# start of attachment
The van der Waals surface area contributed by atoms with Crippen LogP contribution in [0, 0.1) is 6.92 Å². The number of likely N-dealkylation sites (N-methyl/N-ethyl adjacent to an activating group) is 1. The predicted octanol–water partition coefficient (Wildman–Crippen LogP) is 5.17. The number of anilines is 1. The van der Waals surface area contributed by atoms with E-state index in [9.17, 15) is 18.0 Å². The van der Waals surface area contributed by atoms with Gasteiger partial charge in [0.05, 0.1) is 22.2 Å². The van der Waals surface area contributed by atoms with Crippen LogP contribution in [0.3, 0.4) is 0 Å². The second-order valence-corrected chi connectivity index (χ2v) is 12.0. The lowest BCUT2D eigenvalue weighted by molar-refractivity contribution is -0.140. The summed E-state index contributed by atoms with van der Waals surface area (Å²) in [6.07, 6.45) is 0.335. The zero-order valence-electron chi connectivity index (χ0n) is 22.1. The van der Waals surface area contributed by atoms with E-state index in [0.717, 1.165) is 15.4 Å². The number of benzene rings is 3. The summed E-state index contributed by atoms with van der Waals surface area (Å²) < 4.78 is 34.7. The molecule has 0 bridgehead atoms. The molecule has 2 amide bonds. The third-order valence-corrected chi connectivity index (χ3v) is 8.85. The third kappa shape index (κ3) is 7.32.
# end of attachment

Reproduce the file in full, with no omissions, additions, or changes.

The van der Waals surface area contributed by atoms with Crippen LogP contribution in [0, 0.1) is 6.92 Å². The number of likely N-dealkylation sites (N-methyl/N-ethyl adjacent to an activating group) is 1. The predicted octanol–water partition coefficient (Wildman–Crippen LogP) is 5.17. The number of anilines is 1. The van der Waals surface area contributed by atoms with E-state index in [9.17, 15) is 18.0 Å². The van der Waals surface area contributed by atoms with Gasteiger partial charge in [0.05, 0.1) is 22.2 Å². The van der Waals surface area contributed by atoms with Crippen LogP contribution in [0.3, 0.4) is 0 Å². The second-order valence-corrected chi connectivity index (χ2v) is 12.0. The lowest BCUT2D eigenvalue weighted by molar-refractivity contribution is -0.140. The summed E-state index contributed by atoms with van der Waals surface area (Å²) in [6.07, 6.45) is 0.335. The zero-order valence-electron chi connectivity index (χ0n) is 22.1. The van der Waals surface area contributed by atoms with E-state index in [0.717, 1.165) is 15.4 Å². The number of benzene rings is 3. The summed E-state index contributed by atoms with van der Waals surface area (Å²) < 4.78 is 34.7. The molecule has 0 bridgehead atoms. The molecule has 2 amide bonds. The third-order valence-corrected chi connectivity index (χ3v) is 8.85. The third kappa shape index (κ3) is 7.32.